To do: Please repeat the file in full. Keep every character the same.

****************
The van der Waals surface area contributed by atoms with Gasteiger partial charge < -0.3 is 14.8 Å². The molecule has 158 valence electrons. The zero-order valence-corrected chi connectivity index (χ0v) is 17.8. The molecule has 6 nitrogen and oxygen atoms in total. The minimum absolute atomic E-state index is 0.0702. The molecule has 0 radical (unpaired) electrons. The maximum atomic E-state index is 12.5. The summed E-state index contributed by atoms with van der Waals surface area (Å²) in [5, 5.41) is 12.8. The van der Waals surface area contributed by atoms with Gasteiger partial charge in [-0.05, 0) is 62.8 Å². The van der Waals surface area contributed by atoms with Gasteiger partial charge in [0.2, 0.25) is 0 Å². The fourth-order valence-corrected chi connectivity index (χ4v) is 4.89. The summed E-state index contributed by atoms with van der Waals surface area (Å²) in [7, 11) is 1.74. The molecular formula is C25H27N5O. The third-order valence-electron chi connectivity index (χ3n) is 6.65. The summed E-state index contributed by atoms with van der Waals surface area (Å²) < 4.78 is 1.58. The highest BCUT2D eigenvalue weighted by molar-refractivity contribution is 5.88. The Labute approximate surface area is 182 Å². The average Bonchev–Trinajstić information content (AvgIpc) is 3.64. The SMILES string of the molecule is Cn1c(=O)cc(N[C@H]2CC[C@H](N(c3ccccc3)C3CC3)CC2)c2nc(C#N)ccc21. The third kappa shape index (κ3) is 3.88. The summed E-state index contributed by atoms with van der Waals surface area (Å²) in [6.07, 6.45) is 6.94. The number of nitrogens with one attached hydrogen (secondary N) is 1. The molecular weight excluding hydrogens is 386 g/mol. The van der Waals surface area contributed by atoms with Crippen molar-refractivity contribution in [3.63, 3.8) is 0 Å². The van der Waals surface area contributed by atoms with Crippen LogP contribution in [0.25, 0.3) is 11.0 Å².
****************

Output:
The van der Waals surface area contributed by atoms with Gasteiger partial charge < -0.3 is 14.8 Å². The molecule has 158 valence electrons. The zero-order valence-corrected chi connectivity index (χ0v) is 17.8. The molecule has 6 nitrogen and oxygen atoms in total. The minimum absolute atomic E-state index is 0.0702. The molecule has 0 radical (unpaired) electrons. The maximum atomic E-state index is 12.5. The summed E-state index contributed by atoms with van der Waals surface area (Å²) in [5, 5.41) is 12.8. The van der Waals surface area contributed by atoms with Gasteiger partial charge in [-0.05, 0) is 62.8 Å². The van der Waals surface area contributed by atoms with Gasteiger partial charge in [0.2, 0.25) is 0 Å². The fourth-order valence-corrected chi connectivity index (χ4v) is 4.89. The summed E-state index contributed by atoms with van der Waals surface area (Å²) in [7, 11) is 1.74. The molecular formula is C25H27N5O. The third-order valence-electron chi connectivity index (χ3n) is 6.65. The summed E-state index contributed by atoms with van der Waals surface area (Å²) < 4.78 is 1.58. The highest BCUT2D eigenvalue weighted by molar-refractivity contribution is 5.88. The Labute approximate surface area is 182 Å². The average Bonchev–Trinajstić information content (AvgIpc) is 3.64. The SMILES string of the molecule is Cn1c(=O)cc(N[C@H]2CC[C@H](N(c3ccccc3)C3CC3)CC2)c2nc(C#N)ccc21. The third kappa shape index (κ3) is 3.88. The summed E-state index contributed by atoms with van der Waals surface area (Å²) in [6.07, 6.45) is 6.94. The number of nitrogens with one attached hydrogen (secondary N) is 1. The molecular weight excluding hydrogens is 386 g/mol. The van der Waals surface area contributed by atoms with Crippen molar-refractivity contribution in [3.63, 3.8) is 0 Å². The van der Waals surface area contributed by atoms with Crippen LogP contribution in [0.25, 0.3) is 11.0 Å².